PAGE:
In the book I'm reading, the following proof is given for the stated theorem:
Let n be any integer that is greater than 1. Consider all pairs of positive integers $r$ and $s$ such that $n = rs$. There exist at least two such pairs, namely $r = n$ and $s = 1$ and $r = 1$ and s = n. Moreover, since $n = rs$, all such pairs satisfy the inequalities $1 ≤ r ≤ n$ and $1 ≤ s ≤ n$. If $n$ is prime, then the two displayed pairs are the only ways to write $n$ as $rs$. Otherwise, there exists a pair of positive integers $r$ and $s$ such that $n = rs$ and neither $r$ nor $s$ equals either 1 or $n$. Therefore, in this case $1 < r < n$ and $1 < s < n$, and hence $n$ is composite.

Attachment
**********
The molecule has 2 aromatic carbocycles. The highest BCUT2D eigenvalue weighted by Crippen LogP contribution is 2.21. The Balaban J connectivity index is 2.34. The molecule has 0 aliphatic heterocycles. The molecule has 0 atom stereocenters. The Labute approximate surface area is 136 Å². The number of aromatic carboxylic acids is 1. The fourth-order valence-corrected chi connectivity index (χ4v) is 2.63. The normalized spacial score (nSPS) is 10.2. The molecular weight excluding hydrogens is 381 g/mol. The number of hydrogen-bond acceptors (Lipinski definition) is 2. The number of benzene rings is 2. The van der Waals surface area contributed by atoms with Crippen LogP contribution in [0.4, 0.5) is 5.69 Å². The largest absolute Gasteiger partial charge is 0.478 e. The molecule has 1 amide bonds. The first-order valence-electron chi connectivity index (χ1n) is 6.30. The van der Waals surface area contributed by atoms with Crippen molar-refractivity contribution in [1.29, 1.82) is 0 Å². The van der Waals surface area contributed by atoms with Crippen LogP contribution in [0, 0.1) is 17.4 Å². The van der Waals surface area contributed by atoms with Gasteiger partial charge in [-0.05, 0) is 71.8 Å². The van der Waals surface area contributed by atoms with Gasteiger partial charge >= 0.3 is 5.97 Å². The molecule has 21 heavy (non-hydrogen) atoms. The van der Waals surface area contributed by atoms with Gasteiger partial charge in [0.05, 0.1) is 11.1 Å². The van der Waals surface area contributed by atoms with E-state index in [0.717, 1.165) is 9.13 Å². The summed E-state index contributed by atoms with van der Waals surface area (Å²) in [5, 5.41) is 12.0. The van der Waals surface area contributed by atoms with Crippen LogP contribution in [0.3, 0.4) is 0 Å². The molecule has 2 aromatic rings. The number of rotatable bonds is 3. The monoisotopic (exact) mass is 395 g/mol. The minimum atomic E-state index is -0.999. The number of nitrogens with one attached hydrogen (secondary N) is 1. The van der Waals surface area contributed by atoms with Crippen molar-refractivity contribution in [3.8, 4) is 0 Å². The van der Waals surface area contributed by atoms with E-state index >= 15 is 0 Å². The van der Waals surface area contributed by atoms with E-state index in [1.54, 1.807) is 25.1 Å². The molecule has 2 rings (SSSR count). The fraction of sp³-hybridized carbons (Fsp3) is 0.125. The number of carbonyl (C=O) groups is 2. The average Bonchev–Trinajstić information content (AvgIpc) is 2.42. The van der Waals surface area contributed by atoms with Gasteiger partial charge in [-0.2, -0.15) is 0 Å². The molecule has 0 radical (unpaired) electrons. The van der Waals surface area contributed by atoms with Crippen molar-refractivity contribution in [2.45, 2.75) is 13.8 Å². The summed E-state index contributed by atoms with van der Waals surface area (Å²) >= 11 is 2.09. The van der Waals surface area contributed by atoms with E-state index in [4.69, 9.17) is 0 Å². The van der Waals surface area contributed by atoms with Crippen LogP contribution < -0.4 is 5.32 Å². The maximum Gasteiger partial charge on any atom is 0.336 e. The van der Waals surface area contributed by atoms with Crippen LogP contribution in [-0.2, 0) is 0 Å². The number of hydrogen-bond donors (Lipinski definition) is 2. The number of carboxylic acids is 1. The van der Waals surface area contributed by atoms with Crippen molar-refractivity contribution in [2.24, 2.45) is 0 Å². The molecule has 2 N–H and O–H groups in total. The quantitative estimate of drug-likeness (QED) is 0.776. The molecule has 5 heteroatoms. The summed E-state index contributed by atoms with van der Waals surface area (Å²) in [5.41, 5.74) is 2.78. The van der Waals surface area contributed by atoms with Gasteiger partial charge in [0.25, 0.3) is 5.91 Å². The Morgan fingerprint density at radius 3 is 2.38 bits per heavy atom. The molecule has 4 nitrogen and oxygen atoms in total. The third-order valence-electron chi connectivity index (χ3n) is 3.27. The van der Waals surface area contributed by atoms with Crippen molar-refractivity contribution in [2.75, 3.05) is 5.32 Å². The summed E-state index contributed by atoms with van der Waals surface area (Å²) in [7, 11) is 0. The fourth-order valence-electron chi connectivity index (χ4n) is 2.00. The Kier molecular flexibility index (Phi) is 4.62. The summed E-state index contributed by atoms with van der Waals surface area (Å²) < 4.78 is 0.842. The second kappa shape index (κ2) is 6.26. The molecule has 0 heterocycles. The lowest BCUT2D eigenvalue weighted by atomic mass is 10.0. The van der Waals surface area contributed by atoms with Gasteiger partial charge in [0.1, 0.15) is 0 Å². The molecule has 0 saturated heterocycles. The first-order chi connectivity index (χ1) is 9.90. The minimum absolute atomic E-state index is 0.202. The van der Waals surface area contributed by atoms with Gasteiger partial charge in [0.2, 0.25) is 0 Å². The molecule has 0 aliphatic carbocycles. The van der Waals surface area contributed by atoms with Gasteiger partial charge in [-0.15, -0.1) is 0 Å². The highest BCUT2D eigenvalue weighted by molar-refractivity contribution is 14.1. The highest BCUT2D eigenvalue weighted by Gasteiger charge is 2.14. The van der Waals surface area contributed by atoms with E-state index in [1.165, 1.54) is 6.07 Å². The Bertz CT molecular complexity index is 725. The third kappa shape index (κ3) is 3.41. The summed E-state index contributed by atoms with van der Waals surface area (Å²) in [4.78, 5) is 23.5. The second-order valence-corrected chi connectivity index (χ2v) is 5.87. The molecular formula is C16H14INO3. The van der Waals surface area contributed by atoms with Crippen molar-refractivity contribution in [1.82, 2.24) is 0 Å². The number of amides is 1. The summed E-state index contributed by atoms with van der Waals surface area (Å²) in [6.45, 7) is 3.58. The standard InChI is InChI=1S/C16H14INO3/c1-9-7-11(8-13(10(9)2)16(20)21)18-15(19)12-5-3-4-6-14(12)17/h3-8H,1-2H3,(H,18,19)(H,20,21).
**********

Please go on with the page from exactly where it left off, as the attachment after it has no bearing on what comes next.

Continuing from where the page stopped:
When I attempted the proof myself, I came up with the following reasoning: Consider all integers $1<k<n$. Now, either $n$ is divisible by one of them or not. If not, $n$ is prime; if it is, $n$ is composite. Therefore, every integer is either prime or composite.
I was wondering if my proof is incorrect or less rigorous in some sense. Isn't the textbook complicating things unnecessarily? Or is that a better demonstration of mathematical thinking? Some thoughts are appreciated.
P.S.: I was also not sure whether this question belonged to proof-writing or proof-strategy.